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The art of a scientific opening ceremony
Matt Pickles | 30 Aug 12
Science was the theme of last night’s opening ceremony for the London 2012 Paralympic Games.
The ceremony paid tribute to landmark moments of science and innovation in the intellectual 'revolution' in Britain and Europe from 1550 to 1720, which was particularly interesting to one member of the audience – Dr Anna Marie Roos, a historian of early modern English chemistry and medicine at the University.
LOCOG will be pleased to hear that the event received Dr Roos’ approval. She says: ‘I thought the ceremony could be appreciated on a variety of levels.’
On the one hand there was the inspiring and touching poignancy of the athletes, on the other there were some clever cultural referents to the scientific and cultural achievements of Britain.
‘We have Prospero from the Tempest who uses his knowledge of the natural world as a means of transcendence, a wise Platonic philosopher-king displaying for Miranda the potential for human reason as a literal means of expanding our universe (i.e. references to the Big Bang), but also to expansion of our attitudes towards each other.'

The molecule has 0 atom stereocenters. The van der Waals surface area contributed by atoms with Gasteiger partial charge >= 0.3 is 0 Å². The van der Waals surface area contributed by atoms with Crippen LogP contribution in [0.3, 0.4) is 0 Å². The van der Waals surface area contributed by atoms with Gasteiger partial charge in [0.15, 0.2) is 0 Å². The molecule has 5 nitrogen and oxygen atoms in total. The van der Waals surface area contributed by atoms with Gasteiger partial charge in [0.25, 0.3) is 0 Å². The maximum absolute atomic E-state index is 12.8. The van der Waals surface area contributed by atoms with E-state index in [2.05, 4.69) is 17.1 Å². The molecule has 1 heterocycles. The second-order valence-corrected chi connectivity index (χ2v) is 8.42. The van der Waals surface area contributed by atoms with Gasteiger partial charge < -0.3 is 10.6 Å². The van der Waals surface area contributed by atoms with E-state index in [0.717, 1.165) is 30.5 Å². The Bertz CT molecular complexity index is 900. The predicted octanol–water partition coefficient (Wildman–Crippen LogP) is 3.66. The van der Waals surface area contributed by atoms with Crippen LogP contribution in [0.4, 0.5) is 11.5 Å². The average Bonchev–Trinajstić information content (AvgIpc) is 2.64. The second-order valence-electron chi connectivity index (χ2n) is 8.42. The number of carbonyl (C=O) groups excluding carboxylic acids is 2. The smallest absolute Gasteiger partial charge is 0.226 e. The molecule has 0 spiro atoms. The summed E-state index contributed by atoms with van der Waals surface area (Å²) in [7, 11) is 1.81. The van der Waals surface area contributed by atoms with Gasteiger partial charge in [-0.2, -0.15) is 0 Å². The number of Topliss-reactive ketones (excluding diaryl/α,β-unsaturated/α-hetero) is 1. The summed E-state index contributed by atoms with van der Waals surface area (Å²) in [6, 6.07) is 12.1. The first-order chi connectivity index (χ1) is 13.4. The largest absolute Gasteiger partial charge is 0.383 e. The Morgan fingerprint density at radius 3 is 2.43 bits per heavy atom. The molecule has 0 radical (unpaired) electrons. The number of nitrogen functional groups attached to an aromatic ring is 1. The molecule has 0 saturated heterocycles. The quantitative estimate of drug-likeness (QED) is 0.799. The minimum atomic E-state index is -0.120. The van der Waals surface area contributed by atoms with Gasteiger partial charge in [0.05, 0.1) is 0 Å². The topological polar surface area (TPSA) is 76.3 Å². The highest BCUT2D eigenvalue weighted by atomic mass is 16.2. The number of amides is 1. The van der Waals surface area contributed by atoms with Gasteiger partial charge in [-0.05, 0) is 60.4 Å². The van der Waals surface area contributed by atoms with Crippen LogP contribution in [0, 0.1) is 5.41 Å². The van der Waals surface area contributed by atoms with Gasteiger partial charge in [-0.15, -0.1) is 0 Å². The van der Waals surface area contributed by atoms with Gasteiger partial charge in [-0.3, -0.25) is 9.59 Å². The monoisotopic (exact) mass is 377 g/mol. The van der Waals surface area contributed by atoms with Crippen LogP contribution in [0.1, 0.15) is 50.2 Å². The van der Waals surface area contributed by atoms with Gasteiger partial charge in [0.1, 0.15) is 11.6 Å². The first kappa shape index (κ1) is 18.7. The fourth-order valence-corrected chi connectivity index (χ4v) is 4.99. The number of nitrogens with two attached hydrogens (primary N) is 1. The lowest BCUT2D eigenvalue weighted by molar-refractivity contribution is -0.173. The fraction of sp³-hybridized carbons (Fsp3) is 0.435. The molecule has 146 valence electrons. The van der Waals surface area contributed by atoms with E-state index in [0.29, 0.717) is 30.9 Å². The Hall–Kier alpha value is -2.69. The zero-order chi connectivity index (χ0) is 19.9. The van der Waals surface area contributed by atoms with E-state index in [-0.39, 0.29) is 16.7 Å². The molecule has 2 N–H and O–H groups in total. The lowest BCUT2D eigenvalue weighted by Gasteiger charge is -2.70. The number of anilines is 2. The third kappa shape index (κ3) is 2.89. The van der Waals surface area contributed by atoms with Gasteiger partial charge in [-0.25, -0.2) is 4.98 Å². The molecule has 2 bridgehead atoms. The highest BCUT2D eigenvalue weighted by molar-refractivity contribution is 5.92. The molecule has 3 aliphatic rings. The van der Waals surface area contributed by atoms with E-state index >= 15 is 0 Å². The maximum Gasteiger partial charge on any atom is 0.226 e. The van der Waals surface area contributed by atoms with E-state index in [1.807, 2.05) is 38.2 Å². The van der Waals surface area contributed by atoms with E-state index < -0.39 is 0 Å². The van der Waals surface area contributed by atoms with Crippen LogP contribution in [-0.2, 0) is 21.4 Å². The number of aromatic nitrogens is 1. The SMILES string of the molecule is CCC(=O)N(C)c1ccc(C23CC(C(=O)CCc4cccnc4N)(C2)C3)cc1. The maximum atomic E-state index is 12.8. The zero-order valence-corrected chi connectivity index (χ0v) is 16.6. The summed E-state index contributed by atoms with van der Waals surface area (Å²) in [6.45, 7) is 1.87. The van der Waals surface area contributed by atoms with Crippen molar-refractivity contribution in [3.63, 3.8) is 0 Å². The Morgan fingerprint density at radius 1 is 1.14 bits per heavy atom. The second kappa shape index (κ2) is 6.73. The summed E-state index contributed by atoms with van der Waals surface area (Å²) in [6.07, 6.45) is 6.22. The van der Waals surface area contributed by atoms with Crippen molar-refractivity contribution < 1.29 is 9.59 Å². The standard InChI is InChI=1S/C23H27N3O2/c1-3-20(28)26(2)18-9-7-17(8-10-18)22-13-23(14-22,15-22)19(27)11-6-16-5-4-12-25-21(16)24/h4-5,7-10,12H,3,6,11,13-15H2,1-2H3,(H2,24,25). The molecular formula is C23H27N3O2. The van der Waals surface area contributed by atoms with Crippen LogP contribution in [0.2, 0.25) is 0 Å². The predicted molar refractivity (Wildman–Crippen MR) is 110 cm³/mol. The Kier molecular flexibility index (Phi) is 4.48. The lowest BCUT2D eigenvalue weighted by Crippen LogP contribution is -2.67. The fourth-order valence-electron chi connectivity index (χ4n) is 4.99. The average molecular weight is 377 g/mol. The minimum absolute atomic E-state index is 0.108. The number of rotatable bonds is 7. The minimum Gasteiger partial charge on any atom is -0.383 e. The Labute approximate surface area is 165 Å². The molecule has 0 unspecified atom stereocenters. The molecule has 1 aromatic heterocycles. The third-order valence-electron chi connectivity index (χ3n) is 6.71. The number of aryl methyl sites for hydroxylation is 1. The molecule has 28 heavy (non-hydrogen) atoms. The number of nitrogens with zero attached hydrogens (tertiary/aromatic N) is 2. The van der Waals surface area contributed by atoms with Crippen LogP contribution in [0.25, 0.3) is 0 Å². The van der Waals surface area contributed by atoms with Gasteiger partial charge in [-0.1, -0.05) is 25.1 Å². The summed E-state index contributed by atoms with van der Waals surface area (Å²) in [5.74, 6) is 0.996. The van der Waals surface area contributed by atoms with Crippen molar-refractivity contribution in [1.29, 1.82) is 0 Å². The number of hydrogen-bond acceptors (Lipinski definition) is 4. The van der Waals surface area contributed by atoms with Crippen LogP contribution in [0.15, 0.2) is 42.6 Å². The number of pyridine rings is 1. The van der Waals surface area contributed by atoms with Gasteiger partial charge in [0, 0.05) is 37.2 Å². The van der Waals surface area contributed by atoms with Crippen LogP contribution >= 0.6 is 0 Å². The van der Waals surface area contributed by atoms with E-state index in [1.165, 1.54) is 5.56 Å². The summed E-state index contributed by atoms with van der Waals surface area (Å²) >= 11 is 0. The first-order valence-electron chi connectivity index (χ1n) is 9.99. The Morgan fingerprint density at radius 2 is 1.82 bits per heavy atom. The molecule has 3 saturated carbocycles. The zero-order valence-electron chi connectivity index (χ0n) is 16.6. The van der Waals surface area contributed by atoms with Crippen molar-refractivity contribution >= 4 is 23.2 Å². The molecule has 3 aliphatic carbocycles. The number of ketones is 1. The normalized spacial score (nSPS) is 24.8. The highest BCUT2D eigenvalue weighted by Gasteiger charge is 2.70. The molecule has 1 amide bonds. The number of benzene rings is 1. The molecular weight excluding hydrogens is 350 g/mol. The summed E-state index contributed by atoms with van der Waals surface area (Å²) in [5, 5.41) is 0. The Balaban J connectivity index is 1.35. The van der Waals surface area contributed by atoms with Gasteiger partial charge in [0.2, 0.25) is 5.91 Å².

She adds: ’We also have the brilliant choice of Professor Hawking to narrate the ceremony as the inheritor of the Newtonian legacy and, like Newton, a holder of the Lucasian professorship at Cambridge.’
Dr Roos has herself written about Newton’s reflecting telescope and provided some new insights about the metallurgy of the telescopic mirrors he used.
‘So you can imagine how pleased I was to see a large telescope in the ceremony as a symbol of enlargement of our understanding of the universe and of each other,’ she says.
The opening ceremony did not linger long on women’s scientific achievements and this, Dr Roos says, simply reflects conventional wisdom – something she hopes to change with her current research into the role of women in the 17th century scientific ‘revolution’.
‘Like the disabled today, women in the past were often not appreciated or credited for their achievements,' she says.
'My research into Susanna and Anna Lister, daughters of Martin Lister, the first arachnologist and conchologist, shows that this is unfair.
‘The Lister sisters did the illustrations for their father's scientific work, as well as one copperplate we know was used for a publication for the Royal Society.
‘Anna also used a microscope in her work in the 1690s, making her one of the earliest women to do so for scientific investigation.’
Dr Roos has curated an exhibition about Martin Lister and his daughters which is on display at the Bodleian Library until 30 September this year and she will give a public lecture on the same topic on 19 September.
Anyone whose interest has been kindled by the opening ceremony is encouraged to book a place – just don’t expect the lecture to include fireworks and floating giant apples.
Top image: Apples at the opening ceremony (Megan Trace, MegMoggington - Flickr); Bottom image: A sketch of a bear paw clam, copied by one of the Lister daughters from an etching by Wenceslaus Hollar, as they did not possess an original specimen